Quiescence: Our Great Undoing

Posted on Updated on

*Inspired by Tolulope John*

* * *

The answers to these questions are fundamental; they’ll aid the understanding of this post. Please take a moment on them.

(1) Which would make you feel awkward the most: an electric shock from a faulty electric iron or an electric shock from an apple?

(2) What is/are the reason(s) behind your choice?

• • •

There is a category of individuals who will stand on their ground and stay rooted even if another Mount Vesuvius erupts in their immediate environment. I know there’s a verisimilitude of blithering stupidity in that, but these ones would rather die than renege on their words or beliefs, especially when they are nothing short of the truth.

A member of another category would promise to crucify his girlfriend because she wronged him, vent on how he would strike her dead with thunder as soon as she appears; but you’d be surprised to see him melt like ice cream in the microwave when she finally arrives and rubs his head, displays the come-and-do eyes and pouts him endearment. Mumu-button is pressed and the god of thunder loses his wrath. He sleeps off.

Kenneth belonged to the former category; I was unavoidably the largest shareholder in the latter. The other shareholders, Kenneth and I all lived together in the same building (a hostel of many self-contain rooms) as members of a family would. There were no boundaries in the way we co-relate. We’d see movies, play games, cook, discuss — current affairs, women affairs, sports, politics… and the corruption in the society, murder erring rats, and do many other things altogether.

We were like brothers with healthy camaraderie and common interests. But we had a common enemy too.

If you lived in my neighbourhood then and you don’t know Thunder, you seriously need to buy a scratch card and apply for your LASTMA cap online; you have officially jonzed. He is the terror that forces tenor out of you even though you never want to sing. “Unfortunate” is when you walk into him on a day he’s in the mood to “tax” you. “Very unfortunate” is when all the conditions in the “unfortunate” are present when he had just finished some wraps— not one, not two —of indian hemp.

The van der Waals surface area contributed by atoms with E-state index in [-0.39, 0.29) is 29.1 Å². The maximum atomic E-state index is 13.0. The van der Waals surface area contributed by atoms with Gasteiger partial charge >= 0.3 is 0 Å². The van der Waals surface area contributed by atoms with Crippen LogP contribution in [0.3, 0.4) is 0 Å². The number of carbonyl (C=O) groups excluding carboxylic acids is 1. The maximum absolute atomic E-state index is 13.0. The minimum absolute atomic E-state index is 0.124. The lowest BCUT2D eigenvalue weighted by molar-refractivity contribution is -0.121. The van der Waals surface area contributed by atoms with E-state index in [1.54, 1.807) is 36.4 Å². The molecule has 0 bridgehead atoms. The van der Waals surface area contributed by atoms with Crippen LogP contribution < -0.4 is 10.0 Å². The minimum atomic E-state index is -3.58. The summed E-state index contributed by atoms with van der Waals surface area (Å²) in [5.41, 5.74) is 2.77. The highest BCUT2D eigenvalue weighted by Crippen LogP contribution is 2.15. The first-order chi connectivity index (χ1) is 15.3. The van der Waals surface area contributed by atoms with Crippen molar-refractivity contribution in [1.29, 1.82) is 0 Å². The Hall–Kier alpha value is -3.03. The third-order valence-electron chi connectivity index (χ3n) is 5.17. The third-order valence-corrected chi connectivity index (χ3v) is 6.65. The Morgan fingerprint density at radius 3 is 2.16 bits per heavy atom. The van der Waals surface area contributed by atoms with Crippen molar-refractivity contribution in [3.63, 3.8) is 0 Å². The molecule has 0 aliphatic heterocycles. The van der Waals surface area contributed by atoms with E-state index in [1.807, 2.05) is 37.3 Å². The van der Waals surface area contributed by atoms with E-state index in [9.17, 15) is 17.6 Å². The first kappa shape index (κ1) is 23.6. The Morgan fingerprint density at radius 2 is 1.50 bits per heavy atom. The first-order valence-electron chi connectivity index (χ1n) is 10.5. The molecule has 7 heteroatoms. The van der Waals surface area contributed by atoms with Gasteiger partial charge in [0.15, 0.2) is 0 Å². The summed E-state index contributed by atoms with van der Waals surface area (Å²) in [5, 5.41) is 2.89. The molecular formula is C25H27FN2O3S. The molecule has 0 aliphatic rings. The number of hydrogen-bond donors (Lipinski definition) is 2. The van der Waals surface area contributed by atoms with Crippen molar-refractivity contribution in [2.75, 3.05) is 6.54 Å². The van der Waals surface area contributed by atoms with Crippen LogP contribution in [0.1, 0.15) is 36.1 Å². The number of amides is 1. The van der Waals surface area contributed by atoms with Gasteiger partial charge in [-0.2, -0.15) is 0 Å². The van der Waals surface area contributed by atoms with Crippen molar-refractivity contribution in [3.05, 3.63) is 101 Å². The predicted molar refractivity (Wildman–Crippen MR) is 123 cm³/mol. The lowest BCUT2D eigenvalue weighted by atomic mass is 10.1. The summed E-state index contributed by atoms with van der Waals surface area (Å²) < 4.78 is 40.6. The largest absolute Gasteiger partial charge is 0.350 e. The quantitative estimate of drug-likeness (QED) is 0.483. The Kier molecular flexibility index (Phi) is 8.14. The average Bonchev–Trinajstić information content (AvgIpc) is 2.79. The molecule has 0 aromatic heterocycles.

As routine, instead of saying “deliver us from evil” every morning when saying the Lord’s prayer, we’d change that part and ask God to “deliver us from Thunder”. Likely are you to be in trouble if you greet him. You’re definitely in trouble if you don’t. The best remedy is complete avoidance.

The day he stormed our hostel with his protégés after one too many bottles of beer, for a reason that eludes me even till date, was one that should be named a national holiday in our honour. Say “Beating day” or “Thrashing day”. Kenneth was lucky not to be around. He met us all putting up a strong face, a futile attempt at obscurantism; weak joints, tumid cheeks and dark eye rings can’t be hidden.

He was so annoyed. Not that he would’ve turned to a superhero and fight for us, but we knew he would’ve faced Thunder and said his mind, even if the blows that were sure to follow would put him in a coma for months or some three-sixty-something days at least. He opined that we report the very heinous and totally execrable act to the police, but we knew the simple service rule: customers are always right. True, he would be arrested, say by 9pm, then you’d see him knocking on your door by 9:25pm— same day and same time zone —to tell you he’s back.

Will one survive the beating that must follow? That’s a question for the gods.

Unanimously, we debunked the idea and made sure he didn’t pursue it on his own. About a week later, our own Kenneth was “very unfortunate”. He had blatantly refused to give Thunder any tax after his rather rude and unwarranted demand. The consequence was obstreperous, forceful and gory. Thunder punched him heavily on the face, focusing on the nose and mouth until he lost balance; retrieved Kenneth’s wallet from his pocket and left him for his aides to finish off.